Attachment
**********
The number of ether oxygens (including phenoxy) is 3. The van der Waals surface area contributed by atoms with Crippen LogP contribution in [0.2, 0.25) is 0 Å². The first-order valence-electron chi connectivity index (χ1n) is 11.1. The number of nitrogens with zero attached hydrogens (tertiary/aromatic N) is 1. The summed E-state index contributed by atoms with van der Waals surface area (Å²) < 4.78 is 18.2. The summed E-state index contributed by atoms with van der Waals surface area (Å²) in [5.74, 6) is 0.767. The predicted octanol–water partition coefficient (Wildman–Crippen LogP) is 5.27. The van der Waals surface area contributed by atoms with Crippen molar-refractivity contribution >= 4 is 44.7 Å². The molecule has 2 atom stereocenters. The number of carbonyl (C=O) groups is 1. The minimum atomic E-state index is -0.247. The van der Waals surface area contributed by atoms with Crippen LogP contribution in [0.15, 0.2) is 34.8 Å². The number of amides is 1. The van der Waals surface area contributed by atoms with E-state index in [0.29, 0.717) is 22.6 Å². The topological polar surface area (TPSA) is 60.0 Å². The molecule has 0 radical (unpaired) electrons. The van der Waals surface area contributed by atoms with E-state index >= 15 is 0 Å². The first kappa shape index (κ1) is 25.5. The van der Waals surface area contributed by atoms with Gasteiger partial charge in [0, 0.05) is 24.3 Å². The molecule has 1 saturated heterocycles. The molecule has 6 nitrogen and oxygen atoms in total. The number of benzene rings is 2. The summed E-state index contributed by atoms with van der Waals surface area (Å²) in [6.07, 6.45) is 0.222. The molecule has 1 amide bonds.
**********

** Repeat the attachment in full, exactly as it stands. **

The number of ether oxygens (including phenoxy) is 3. The van der Waals surface area contributed by atoms with Crippen LogP contribution in [0.2, 0.25) is 0 Å². The first-order valence-electron chi connectivity index (χ1n) is 11.1. The number of nitrogens with zero attached hydrogens (tertiary/aromatic N) is 1. The summed E-state index contributed by atoms with van der Waals surface area (Å²) < 4.78 is 18.2. The summed E-state index contributed by atoms with van der Waals surface area (Å²) in [5.74, 6) is 0.767. The predicted octanol–water partition coefficient (Wildman–Crippen LogP) is 5.27. The van der Waals surface area contributed by atoms with Crippen molar-refractivity contribution >= 4 is 44.7 Å². The molecule has 2 atom stereocenters. The number of carbonyl (C=O) groups is 1. The minimum atomic E-state index is -0.247. The van der Waals surface area contributed by atoms with Crippen LogP contribution in [0.15, 0.2) is 34.8 Å². The number of amides is 1. The van der Waals surface area contributed by atoms with E-state index in [0.29, 0.717) is 22.6 Å². The topological polar surface area (TPSA) is 60.0 Å². The molecule has 0 radical (unpaired) electrons. The van der Waals surface area contributed by atoms with E-state index >= 15 is 0 Å². The first kappa shape index (κ1) is 25.5. The van der Waals surface area contributed by atoms with Gasteiger partial charge in [0, 0.05) is 24.3 Å². The molecule has 1 saturated heterocycles. The molecule has 6 nitrogen and oxygen atoms in total. The number of benzene rings is 2. The summed E-state index contributed by atoms with van der Waals surface area (Å²) in [6.07, 6.45) is 0.222. The molecule has 1 amide bonds.